Twenty something years ago, Tickle Head was a place of dreams. It was here where all the men went out fishin’ and brought home the bacon, or cod in this case. There was a sense of pride in each home, and the people who lived there were content with the knowledge that they worked hard for everything they had.
Cut to present day where 120 out of work inhabitants of the now semi derelict harbour are collecting social welfare cheques. Times have changed and things are tough for the people who are still living there. Fishing is no longer a way to make a living and many have been forced out of the harbour to find work in the nearest town.
The Grand Seduction, directed by Don McKeller is a remake of a 2003 French language movie, starring and narrated by Brendan Gleeson. This is a pretty light attempt at comedy, although it still entertains, with Gleeson’s always robust presence on screen and a couple of amusing one liners that will draw a laugh or two out of its viewers.
Tickle Head is in dire straits and its only solution is to win a bid for what sounds like a rather ominous petroleum plant which will be located on the Island in order to generate employment for the people living there. I feel there are some serious questions around opening a giant chemical plant in a stunning, untouched part of the Canadian landscape, with rolling green hills and craggy cliff faces. But it seems the people who live there are at the end of their tether and are willing to do anything in order to create jobs for themselves. Plus, this movie is not about serious questions.
The only way these harbour dwellers will win this bid for the plant, is if they find a doctor to come and live there. Enter the very hung-over and slightly obnoxious Doctor Lewis (Taylor Kitsch). Whilst scrabbling his way through airport security, after winning a cricket tournament, he is reprimanded for smuggling cocaine and as repercussion for his error in judgement, the suave city slicker is sent to Tickle Head, where he assumes he will provide medical care for its inhabitants for one month only.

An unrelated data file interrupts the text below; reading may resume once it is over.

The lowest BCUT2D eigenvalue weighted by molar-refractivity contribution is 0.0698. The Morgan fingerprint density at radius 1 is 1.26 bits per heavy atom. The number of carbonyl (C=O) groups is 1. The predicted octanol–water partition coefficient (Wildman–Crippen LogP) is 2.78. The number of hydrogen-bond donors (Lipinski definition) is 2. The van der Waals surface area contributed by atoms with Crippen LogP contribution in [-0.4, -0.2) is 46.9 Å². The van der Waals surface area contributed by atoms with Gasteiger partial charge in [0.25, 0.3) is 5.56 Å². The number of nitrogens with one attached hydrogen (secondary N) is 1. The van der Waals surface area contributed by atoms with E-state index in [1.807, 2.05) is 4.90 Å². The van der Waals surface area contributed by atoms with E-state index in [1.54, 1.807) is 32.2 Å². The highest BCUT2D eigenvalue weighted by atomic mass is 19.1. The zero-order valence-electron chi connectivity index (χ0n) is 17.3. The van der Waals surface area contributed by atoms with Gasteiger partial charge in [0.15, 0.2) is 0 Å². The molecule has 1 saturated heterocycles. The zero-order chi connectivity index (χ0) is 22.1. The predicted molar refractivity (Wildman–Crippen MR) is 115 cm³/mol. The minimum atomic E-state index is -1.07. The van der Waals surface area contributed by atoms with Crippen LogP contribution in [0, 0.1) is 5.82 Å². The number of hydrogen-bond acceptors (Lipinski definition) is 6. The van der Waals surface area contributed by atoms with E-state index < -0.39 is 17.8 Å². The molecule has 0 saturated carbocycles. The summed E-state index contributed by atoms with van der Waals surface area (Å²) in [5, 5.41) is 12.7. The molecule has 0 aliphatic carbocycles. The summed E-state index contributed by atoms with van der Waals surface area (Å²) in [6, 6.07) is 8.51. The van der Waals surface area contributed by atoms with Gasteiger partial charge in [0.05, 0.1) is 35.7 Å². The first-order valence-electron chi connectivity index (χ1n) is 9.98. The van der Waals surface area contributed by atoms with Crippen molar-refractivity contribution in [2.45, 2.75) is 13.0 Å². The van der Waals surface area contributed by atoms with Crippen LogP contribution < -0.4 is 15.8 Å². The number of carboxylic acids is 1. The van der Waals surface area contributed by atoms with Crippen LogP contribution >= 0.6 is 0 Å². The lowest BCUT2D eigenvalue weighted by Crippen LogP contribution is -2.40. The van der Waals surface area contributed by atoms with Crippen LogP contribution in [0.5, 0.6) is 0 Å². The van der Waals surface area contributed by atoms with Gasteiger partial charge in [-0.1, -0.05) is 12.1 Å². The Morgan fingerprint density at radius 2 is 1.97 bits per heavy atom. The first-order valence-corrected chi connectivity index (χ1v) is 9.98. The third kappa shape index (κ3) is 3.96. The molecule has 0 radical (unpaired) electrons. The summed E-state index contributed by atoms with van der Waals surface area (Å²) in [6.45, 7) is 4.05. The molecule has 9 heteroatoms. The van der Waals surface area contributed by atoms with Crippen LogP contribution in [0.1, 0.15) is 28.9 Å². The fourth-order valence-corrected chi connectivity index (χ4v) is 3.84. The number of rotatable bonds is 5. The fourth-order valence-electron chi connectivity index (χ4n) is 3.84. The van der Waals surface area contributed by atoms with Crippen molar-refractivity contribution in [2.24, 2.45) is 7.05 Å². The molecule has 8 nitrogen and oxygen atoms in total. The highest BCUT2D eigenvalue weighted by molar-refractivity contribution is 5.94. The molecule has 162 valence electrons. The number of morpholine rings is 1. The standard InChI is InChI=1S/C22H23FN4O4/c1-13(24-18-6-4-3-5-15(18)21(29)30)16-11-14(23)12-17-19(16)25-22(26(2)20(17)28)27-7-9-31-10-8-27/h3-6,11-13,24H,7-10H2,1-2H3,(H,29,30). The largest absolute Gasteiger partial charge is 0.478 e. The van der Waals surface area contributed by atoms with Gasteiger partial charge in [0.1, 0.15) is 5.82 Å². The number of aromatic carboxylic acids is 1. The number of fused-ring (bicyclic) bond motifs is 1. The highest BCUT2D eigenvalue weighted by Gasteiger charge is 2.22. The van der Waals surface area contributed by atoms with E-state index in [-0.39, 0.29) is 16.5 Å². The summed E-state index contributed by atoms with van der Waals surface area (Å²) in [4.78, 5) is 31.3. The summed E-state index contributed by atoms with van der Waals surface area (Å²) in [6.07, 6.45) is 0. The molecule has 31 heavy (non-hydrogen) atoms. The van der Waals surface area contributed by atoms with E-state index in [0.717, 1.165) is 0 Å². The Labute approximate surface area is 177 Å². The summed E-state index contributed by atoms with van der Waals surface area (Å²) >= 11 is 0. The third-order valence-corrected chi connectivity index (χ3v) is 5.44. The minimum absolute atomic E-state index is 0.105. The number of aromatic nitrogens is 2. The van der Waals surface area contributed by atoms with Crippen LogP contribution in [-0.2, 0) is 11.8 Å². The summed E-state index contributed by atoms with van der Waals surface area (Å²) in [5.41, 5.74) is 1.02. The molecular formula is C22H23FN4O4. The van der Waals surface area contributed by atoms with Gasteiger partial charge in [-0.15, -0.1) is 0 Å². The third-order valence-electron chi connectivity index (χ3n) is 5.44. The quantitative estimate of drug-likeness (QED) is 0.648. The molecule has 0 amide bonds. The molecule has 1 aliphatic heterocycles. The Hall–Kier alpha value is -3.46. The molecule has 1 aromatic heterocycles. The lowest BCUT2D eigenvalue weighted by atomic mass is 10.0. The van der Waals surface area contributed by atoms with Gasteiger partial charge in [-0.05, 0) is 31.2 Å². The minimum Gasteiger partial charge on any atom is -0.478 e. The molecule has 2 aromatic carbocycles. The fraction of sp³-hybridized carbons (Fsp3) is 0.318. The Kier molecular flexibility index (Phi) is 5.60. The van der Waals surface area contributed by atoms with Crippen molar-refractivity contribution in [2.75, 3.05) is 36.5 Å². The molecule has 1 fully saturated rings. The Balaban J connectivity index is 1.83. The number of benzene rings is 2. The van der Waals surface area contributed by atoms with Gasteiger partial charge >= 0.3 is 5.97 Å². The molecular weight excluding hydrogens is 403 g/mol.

Everyone immediately disregards Doctor Lewis’ recreational drug use and seemingly irresponsible nature, so as to plan the grand seduction. With Murray at the helm, the locals put their heads together and plan a series of pranks and set ups in order to win over the doctor. This is including, but not limited to, hiding five dollar bills around the Island for him to find. Pretending that they have nurtured a great love of cricket for years, where the men of the island run around in home sewn uniforms made out of table cloths and white sheets. They also bug his phone to find out his innermost feelings and secrets (which is definitely worrying and illegal, but who cares at this point) and use this to strike a chord at his heart and to convince him that this small, humble community is the best place to live in the world, a place to call home.
There are definitely a lot of gaps in the movie and parts that gloss over the finer details. A lazy and shoddily thrown together love story develops between Lewis and a woman who works in the Post Office, who is literally no craic at all. The film never makes any real reference to the devastating fact that their community is no longer a proud fishing village or to the possible dangers of running a petroleum plant in their harbour. But as I said before, no need to worry about those things, instead you can be seduced by the breathtaking surroundings of Tickle Head and indulge in the lighter and more charming and eccentric elements of human nature.
The Grand Seduction hits Irish cinemas on the 29th of August.
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